No

A+

Yes

Yes

Yes

Yes

No

No

No

No

B-

Yes

No

No

No

Yes

No

No

No

B+

Yes

Yes

No

No

Yes

Yes

No

No

AB-

Yes

No

Yes

No

Yes

No

Yes

No

AB+

Yes

Yes

Yes

Yes

Yes

Yes

Yes

Yes

Why donate blood?

Most people donate blood as a way to “give back” and help someone who may desperately need blood, after an automobile accident, or injury. Others may be specifically asked, perhaps by a friend or a relative. Most people have their own very personal reasons for donating blood. A reason is not required, and it could make a life-and-death difference to someone someday.

  • Give Blood – Here’s the American Red Cross site on how to host a blood drive or find a donation location.
  • Blood Facts  – More info on the parts of blood.
  • Donation – This web page gives information about donating blood, umbilical cord blood, and bone marrow, as well as living organ donations.
  • Transfusion Info – University of California San Francisco gives some good information on blood transfusions and the associated risks.
  • Using your OWN blood – For those anticipating surgery, there are ways to eliminate some of the risks of transfusion by making what’s called autologous donation of blood to be used in your operation.
  • Advancements in Transfusion Safety – American Society of Hematology explains the process of risk management in transfusions.
  • Sickle Cell Anemia – Statistics are found here at Sickle Cell Information Center’s website; most sickle cell-afflicted children require a minimum of one transfusion before they reach 11 years old.
  • Who Can, and Who Shouldn’t – At this site you’ll find information as to who is eligible to donate, and why others aren’t; who writes these policies?
  • The Need for Blood – Visit this site for information regarding “designated,” “allogeneic,” and “autologous” donation, and a generous amount of other info.
  • Safe Blood – Read how the blood supply is kept from pathogen infection.

Screening

Blood is screened using a variety of tests that look for the presence of certain substances connected to hepatitis C. Since 1985, blood donations in the U.S. have been tested for HIV-1 and HIV-2. A number of questions are asked of each potential donor also in preparation for blood donation. These questions ask about sexual history and activity as a way to prescreen for possible presence of infection.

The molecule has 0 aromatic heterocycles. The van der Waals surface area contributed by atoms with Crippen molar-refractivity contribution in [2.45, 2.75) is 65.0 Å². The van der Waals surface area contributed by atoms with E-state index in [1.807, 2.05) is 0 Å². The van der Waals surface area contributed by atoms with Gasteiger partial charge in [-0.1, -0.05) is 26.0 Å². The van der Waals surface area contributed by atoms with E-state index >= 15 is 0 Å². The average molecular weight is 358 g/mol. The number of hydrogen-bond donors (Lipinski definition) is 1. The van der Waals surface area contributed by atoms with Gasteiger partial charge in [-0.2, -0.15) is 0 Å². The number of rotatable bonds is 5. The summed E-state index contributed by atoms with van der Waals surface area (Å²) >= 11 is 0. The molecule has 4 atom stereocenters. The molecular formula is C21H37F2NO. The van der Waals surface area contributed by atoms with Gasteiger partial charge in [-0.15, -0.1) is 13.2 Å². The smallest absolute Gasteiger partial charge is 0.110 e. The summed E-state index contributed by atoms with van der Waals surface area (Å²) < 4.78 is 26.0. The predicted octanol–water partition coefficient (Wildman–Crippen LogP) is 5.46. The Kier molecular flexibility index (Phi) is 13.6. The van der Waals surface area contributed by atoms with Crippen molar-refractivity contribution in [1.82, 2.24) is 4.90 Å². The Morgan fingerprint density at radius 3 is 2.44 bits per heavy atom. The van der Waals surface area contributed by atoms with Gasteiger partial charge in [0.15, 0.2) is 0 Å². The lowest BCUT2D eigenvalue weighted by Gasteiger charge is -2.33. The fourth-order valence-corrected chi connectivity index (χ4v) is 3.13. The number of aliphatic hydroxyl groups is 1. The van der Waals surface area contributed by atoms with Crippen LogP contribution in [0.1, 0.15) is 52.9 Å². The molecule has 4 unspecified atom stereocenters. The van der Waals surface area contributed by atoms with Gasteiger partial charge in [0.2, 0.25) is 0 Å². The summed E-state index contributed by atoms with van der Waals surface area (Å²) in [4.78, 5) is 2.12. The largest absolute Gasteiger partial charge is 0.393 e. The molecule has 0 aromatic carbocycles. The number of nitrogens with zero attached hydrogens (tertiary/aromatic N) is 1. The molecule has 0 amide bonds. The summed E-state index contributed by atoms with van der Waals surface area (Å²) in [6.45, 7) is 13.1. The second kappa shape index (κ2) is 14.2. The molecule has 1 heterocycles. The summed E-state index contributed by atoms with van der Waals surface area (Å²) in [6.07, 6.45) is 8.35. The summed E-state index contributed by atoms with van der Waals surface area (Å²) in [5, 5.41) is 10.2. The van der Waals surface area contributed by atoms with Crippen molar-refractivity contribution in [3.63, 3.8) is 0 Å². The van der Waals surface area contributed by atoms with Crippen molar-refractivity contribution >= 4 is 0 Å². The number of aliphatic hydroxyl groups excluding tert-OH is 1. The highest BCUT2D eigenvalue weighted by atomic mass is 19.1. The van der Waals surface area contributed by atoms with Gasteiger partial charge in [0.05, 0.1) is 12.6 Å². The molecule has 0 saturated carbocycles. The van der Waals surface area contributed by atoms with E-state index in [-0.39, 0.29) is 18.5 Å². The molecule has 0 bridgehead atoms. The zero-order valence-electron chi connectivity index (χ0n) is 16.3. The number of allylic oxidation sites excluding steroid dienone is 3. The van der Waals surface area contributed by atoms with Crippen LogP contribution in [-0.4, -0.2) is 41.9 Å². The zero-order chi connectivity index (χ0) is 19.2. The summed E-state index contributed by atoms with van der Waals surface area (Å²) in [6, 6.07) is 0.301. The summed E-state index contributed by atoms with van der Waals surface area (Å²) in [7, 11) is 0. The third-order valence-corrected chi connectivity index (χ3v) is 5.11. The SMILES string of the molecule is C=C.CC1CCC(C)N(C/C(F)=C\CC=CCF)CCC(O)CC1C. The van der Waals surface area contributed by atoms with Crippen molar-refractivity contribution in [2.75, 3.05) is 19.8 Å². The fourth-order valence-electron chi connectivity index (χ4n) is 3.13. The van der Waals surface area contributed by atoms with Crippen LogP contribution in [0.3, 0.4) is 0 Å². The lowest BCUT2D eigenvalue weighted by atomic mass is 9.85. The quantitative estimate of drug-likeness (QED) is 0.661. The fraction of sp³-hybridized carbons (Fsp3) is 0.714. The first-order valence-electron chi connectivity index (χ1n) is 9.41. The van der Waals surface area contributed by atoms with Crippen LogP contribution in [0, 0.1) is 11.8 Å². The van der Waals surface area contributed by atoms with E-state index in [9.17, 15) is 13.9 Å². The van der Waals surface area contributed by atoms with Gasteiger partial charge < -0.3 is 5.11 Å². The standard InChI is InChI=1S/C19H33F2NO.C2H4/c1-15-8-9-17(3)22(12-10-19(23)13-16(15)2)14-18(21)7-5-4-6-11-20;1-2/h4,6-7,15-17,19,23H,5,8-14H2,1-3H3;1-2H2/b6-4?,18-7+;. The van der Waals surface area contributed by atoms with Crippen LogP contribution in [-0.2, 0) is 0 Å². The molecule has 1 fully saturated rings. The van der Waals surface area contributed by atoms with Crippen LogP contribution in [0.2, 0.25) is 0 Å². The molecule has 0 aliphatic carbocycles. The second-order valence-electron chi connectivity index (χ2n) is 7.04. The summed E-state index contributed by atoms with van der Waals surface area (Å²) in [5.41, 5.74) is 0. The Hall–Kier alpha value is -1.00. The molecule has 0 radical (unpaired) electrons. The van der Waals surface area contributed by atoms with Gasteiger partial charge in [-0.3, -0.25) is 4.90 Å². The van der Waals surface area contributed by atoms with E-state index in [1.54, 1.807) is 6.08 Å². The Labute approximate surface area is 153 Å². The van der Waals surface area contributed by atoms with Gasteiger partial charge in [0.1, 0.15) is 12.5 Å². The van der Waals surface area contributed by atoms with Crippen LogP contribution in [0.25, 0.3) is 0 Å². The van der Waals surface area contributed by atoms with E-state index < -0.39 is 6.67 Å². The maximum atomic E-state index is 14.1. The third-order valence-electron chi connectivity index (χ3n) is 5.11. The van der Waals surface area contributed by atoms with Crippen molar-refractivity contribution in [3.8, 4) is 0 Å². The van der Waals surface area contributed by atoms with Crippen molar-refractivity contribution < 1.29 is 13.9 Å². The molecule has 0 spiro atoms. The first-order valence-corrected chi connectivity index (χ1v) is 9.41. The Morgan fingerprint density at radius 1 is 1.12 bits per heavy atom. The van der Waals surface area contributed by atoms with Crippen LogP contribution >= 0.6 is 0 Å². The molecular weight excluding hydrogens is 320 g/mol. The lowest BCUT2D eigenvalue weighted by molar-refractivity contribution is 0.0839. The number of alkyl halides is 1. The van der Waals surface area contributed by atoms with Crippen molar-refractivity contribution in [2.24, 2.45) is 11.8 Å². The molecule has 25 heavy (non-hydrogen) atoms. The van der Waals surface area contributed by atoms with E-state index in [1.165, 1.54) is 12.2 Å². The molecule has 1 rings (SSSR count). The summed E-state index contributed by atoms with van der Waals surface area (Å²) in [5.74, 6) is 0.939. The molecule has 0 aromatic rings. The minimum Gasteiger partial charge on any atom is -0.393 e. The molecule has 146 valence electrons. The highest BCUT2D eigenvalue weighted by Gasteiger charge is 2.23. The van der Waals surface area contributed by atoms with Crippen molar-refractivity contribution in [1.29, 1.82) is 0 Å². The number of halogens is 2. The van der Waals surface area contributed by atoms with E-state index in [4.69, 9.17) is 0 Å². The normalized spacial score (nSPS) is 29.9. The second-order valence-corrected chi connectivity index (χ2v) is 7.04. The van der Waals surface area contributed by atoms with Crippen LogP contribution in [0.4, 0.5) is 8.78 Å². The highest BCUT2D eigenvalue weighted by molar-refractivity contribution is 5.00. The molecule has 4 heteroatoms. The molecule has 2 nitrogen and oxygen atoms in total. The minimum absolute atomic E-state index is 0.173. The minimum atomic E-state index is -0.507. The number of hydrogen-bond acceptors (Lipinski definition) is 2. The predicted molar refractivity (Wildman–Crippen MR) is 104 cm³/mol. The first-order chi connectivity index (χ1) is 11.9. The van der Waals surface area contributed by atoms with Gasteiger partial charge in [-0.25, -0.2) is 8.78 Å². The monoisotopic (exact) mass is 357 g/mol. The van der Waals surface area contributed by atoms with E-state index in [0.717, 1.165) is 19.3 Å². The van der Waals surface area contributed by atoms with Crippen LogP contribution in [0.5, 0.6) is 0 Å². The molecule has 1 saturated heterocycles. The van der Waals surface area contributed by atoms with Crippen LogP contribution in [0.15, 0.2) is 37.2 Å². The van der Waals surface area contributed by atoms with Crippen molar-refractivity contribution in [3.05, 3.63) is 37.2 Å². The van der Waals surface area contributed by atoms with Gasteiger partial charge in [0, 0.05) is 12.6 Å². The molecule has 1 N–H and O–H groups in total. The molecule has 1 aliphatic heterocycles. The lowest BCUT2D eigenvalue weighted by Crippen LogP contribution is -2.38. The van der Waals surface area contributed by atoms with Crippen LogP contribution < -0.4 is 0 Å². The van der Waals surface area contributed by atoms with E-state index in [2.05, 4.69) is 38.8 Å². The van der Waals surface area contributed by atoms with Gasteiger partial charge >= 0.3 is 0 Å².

Blood Transfusion Complications

Years ago, infections, especially HIV infections, were passed from donated blood to a recipient. Today, there are numerous tests that donated blood undergoes to ensure its safety. However, adverse effects can and do happen, sometimes immediately, and sometimes after a few or even several hours. The most common is an allergic reaction to the plasma proteins in the donated blood. Skin itching and hives are seen frequently; treatment is fairly simple and is usually done with antihistamines. There are other reactions that are much more serious, and some can be deadly.

One such reaction is called TRALI, or transfusion related acute lung injury. The odds of occurrence are slim – one in 5,000. It can show itself within a couple of hours of transfusion, or even as long as 72 hours afterward. Difficulty breathing is a primary symptom. With the delayed form of this reaction, death occurs in about 40 percent of patients.

Additional Resources

  • Donating Plasma – At this site, you’ll find a lot of information about donating plasma and how it’s done.
  • Blood Types – See what blood types you can receive in the chart at this web page.
  • Why Donate? - You’ll find out why it’s so important, and there are links with info about the donation process.
  • Apheresis – Find out what it is and how to donate.
  • Disaster Response - Find out how a disaster is defined regarding blood supply.
  • World Blood Donor Day – Read about this annual event hosted by a different country each year.
  • Umbilical Cord Blood – You can learn more about this and what hospitals around the country are equipped for public storage.
  • Checklist – Here’s a great resource to help plan a blood drive using the Red Cross Mobile bus.
  • Be The Match – Visit this site of National Marrow Donor Program for information on the importance of registry.
  • Blood Supply Safety – Here is information on blood safety and availability including key facts and global data.
  • Blood Illnesses and Disorders – At this site you’ll find a guide on blood disorders from A-Z.